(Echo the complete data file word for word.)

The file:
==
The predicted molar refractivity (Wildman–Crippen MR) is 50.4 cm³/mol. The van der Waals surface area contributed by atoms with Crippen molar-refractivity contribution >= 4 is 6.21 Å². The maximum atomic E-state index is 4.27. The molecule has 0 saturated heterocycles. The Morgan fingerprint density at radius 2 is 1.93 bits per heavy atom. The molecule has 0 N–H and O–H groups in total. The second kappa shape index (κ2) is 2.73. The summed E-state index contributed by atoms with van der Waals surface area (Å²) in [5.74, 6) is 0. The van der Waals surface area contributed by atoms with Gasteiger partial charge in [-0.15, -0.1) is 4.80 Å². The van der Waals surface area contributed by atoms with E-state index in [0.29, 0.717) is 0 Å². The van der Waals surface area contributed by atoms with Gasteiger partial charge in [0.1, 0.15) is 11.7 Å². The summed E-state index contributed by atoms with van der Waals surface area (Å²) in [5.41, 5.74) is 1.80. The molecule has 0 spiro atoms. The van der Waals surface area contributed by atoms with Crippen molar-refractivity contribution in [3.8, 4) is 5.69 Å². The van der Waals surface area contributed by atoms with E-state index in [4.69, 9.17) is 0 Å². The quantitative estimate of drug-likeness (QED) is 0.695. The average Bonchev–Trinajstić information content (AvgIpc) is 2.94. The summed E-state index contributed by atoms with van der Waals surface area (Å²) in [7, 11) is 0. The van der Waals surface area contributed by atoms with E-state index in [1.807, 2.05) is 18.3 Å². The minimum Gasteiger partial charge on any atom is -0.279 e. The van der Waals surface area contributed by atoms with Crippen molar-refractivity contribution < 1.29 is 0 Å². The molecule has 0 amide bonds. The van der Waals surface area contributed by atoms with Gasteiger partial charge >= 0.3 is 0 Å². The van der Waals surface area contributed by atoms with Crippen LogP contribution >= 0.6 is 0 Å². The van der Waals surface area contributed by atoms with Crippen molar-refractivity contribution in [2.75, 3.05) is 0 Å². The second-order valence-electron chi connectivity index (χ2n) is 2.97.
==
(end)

The predicted molar refractivity (Wildman–Crippen MR) is 50.4 cm³/mol. The van der Waals surface area contributed by atoms with Crippen molar-refractivity contribution >= 4 is 6.21 Å². The maximum atomic E-state index is 4.27. The molecule has 0 saturated heterocycles. The Morgan fingerprint density at radius 2 is 1.93 bits per heavy atom. The molecule has 0 N–H and O–H groups in total. The second kappa shape index (κ2) is 2.73. The summed E-state index contributed by atoms with van der Waals surface area (Å²) in [5.74, 6) is 0. The van der Waals surface area contributed by atoms with Gasteiger partial charge in [-0.15, -0.1) is 4.80 Å². The van der Waals surface area contributed by atoms with E-state index in [0.29, 0.717) is 0 Å². The van der Waals surface area contributed by atoms with Gasteiger partial charge in [0.1, 0.15) is 11.7 Å². The summed E-state index contributed by atoms with van der Waals surface area (Å²) in [5.41, 5.74) is 1.80. The molecule has 0 spiro atoms. The van der Waals surface area contributed by atoms with Crippen molar-refractivity contribution in [3.8, 4) is 5.69 Å². The van der Waals surface area contributed by atoms with E-state index in [4.69, 9.17) is 0 Å². The quantitative estimate of drug-likeness (QED) is 0.695. The average Bonchev–Trinajstić information content (AvgIpc) is 2.94. The summed E-state index contributed by atoms with van der Waals surface area (Å²) in [7, 11) is 0. The van der Waals surface area contributed by atoms with E-state index in [1.807, 2.05) is 18.3 Å². The minimum Gasteiger partial charge on any atom is -0.279 e. The van der Waals surface area contributed by atoms with Crippen molar-refractivity contribution < 1.29 is 0 Å². The molecule has 0 amide bonds. The van der Waals surface area contributed by atoms with Gasteiger partial charge >= 0.3 is 0 Å². The van der Waals surface area contributed by atoms with Crippen LogP contribution >= 0.6 is 0 Å². The van der Waals surface area contributed by atoms with Crippen molar-refractivity contribution in [2.75, 3.05) is 0 Å². The second-order valence-electron chi connectivity index (χ2n) is 2.97.